Meesmann corneal dystrophy is an eye disease that affects the cornea, which is the clear front covering of the eye. This condition is characterized by the formation of tiny round cysts in the outermost layer of the cornea, called the corneal epithelium. This part of the cornea acts as a barrier to help prevent foreign materials, such as dust and bacteria, from entering the eye.
In people with Meesmann corneal dystrophy, cysts can appear as early as the first year of life. They usually affect both eyes and increase in number over time. The cysts usually do not cause any symptoms until late adolescence or adulthood, when they start to break open (rupture) on the surface of the cornea and cause irritation. The resulting symptoms typically include increased sensitivity to light (photophobia), twitching of the eyelids (blepharospasm), increased tear production, the sensation of having a foreign object in the eye, and an inability to tolerate wearing contact lenses. Some affected individuals also have temporary episodes of blurred vision.
Meesmann corneal dystrophy is a rare disorder whose prevalence is unknown. It was first described in a large, multi-generational German family with more than 100 affected members. Since then, the condition has been reported in individuals and families worldwide.
Meesmann corneal dystrophy can result from mutations in either the KRT12 gene or the KRT3 gene. These genes provide instructions for making proteins called keratin 12 and keratin 3, which are found in the corneal epithelium. The two proteins interact to form the structural framework of this layer of the cornea. Mutations in either the KRT12 or KRT3 gene weaken this framework, causing the corneal epithelium to become fragile and to develop the cysts that characterize the disorder. The cysts likely contain clumps of abnormal keratin proteins and other cellular debris. When the cysts rupture, they cause eye irritation and the other symptoms of Meesmann corneal dystrophy.
Other Names for This Condition
- Corneal dystrophy, juvenile epithelial of Meesmann
- Corneal dystrophy, Meesmann epithelial
- Juvenile hereditary epithelial dystrophy
- Meesman's corneal dystrophy
- Meesmann corneal epithelial dystrophy
- Meesmann epithelial corneal dystrophy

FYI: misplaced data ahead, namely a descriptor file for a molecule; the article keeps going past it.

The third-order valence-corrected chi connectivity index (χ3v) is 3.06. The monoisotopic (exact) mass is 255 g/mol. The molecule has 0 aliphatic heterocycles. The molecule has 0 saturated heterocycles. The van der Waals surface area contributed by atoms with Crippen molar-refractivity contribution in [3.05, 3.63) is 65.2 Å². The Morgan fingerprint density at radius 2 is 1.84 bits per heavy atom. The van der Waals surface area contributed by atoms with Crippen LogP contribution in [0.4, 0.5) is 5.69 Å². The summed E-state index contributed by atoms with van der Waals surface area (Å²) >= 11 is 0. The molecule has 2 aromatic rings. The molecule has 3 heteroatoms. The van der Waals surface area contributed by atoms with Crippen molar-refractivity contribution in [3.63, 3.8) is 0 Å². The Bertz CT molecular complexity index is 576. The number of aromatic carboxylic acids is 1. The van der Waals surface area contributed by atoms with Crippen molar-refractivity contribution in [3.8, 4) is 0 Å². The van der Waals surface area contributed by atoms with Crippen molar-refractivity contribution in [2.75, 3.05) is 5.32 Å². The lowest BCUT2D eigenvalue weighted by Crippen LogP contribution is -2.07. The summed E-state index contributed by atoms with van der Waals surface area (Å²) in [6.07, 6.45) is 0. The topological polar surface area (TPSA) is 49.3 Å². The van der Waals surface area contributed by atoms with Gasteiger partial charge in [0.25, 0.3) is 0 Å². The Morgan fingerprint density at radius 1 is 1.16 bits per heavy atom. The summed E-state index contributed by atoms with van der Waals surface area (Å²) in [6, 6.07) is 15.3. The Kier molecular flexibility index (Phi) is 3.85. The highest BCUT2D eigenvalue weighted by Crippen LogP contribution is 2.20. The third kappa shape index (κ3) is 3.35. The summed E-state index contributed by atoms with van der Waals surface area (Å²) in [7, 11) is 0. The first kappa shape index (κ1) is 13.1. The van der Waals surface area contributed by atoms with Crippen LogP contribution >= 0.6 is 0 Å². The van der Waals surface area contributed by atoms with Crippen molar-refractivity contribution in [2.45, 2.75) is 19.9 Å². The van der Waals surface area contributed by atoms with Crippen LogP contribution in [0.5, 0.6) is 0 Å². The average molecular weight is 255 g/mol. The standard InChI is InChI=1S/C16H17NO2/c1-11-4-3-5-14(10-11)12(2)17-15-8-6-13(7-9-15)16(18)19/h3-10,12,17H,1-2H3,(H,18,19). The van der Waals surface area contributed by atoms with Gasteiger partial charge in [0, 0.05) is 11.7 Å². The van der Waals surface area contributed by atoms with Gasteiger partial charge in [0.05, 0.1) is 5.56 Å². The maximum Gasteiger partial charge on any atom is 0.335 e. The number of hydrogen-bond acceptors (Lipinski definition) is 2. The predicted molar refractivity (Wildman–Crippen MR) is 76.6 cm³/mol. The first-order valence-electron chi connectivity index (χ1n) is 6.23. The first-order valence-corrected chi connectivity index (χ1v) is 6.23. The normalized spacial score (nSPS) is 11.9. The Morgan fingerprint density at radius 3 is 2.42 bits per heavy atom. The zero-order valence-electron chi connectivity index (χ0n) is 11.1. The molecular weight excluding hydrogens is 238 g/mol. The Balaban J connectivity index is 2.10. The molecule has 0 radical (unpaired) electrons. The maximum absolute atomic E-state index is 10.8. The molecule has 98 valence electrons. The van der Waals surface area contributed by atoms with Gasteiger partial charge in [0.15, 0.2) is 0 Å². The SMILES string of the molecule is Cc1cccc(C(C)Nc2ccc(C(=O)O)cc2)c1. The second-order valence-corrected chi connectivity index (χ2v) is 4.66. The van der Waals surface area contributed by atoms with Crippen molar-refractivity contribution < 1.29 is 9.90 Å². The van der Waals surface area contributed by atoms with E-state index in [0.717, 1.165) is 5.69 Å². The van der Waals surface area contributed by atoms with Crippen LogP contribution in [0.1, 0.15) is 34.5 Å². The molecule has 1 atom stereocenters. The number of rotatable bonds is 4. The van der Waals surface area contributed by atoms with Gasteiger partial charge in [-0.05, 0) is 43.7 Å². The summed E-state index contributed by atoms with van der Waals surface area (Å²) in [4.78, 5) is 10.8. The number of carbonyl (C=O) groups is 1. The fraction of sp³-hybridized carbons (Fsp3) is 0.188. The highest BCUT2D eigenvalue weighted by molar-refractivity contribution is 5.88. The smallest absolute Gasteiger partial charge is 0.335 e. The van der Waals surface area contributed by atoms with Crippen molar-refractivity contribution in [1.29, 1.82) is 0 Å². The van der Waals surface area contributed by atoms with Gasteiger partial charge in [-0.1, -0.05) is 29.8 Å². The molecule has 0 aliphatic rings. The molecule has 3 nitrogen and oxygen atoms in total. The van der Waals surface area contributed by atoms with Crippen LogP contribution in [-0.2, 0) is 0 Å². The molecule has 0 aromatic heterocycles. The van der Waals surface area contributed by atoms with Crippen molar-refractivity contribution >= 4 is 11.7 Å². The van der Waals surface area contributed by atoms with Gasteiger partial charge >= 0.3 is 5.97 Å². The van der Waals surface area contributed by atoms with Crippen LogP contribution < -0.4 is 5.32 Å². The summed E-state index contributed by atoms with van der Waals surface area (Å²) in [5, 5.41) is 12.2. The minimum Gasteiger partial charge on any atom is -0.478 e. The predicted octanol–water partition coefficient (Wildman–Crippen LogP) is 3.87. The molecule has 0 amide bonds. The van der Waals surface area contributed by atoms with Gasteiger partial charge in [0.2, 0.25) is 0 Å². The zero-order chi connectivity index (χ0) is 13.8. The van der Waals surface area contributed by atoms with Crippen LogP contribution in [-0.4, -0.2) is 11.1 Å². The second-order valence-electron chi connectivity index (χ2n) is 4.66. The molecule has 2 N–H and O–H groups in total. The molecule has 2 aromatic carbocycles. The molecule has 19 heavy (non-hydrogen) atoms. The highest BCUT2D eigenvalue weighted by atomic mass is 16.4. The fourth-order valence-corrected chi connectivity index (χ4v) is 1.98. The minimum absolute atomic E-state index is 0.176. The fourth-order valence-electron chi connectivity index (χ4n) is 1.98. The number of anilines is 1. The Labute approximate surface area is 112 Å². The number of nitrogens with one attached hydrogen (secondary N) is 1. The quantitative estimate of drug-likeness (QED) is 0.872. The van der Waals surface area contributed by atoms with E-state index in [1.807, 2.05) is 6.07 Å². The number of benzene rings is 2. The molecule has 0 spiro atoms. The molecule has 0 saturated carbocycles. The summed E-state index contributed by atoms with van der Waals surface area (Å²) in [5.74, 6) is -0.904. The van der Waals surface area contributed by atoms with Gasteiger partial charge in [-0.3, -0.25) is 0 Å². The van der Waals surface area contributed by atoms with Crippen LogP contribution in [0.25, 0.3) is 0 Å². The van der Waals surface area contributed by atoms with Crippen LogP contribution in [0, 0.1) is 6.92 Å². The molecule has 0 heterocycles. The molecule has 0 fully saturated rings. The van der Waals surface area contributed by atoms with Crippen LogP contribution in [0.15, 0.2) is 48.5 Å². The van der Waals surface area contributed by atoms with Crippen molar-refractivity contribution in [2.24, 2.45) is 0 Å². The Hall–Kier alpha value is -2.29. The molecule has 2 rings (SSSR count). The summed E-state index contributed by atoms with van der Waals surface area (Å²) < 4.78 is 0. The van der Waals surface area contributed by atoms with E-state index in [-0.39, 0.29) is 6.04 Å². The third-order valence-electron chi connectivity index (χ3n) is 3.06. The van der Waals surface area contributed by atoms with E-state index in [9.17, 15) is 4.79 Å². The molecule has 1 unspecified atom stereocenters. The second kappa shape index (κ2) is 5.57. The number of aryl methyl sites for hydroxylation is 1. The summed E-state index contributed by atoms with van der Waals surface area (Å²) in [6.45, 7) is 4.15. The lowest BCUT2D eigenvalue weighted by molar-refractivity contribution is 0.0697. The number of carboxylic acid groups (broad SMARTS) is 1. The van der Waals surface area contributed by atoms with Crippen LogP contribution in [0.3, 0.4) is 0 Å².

Additional Information & Resources
Genetic Testing Information
Genetic and Rare Diseases Information Center
Catalog of Genes and Diseases from OMIM
Scientific Articles on PubMed
- Corden LD, Swensson O, Swensson B, Smith FJ, Rochels R, Uitto J, McLEAN WH. Molecular genetics of Meesmann's corneal dystrophy: ancestral and novel mutations in keratin 12 (K12) and complete sequence of the human KRT12 gene. Exp Eye Res. 2000 Jan;70(1):41-9. Citation on PubMed
- Ehlers N, Hjortdal J, Nielsen K, Thiel HJ, Ørntoft T. Phenotypic variability in Meesmann's dystrophy: clinical review of the literature and presentation of a family genetically identical to the original family. Acta Ophthalmol. 2008 Feb;86(1):40-4. Epub 2007 Nov 6. Review. Citation on PubMed
- Irvine AD, Corden LD, Swensson O, Swensson B, Moore JE, Frazer DG, Smith FJ, Knowlton RG, Christophers E, Rochels R, Uitto J, McLean WH. Mutations in cornea-specific keratin K3 or K12 genes cause Meesmann's corneal dystrophy. Nat Genet. 1997 Jun;16(2):184-7. Citation on PubMed
- Klintworth GK. Corneal dystrophies. Orphanet J Rare Dis. 2009 Feb 23;4:7. doi: 10.1186/1750-1172-4-7. Review. Citation on PubMed or Free article on PubMed Central
- Nishida K, Honma Y, Dota A, Kawasaki S, Adachi W, Nakamura T, Quantock AJ, Hosotani H, Yamamoto S, Okada M, Shimomura Y, Kinoshita S. Isolation and chromosomal localization of a cornea-specific human keratin 12 gene and detection of four mutations in Meesmann corneal epithelial dystrophy. Am J Hum Genet. 1997 Dec;61(6):1268-75. Citation on PubMed or Free article on PubMed Central
- Smith F. The molecular genetics of keratin disorders. Am J Clin Dermatol. 2003;4(5):347-64. Review. Citation on PubMed
- Szaflik JP, Ołdak M, Maksym RB, Kamińska A, Pollak A, Udziela M, Płoski R, Szaflik J. Genetics of Meesmann corneal dystrophy: a novel mutation in the keratin 3 gene in an asymptomatic family suggests genotype-phenotype correlation. Mol Vis. 2008 Sep 15;14:1713-8. Citation on PubMed or Free article on PubMed Central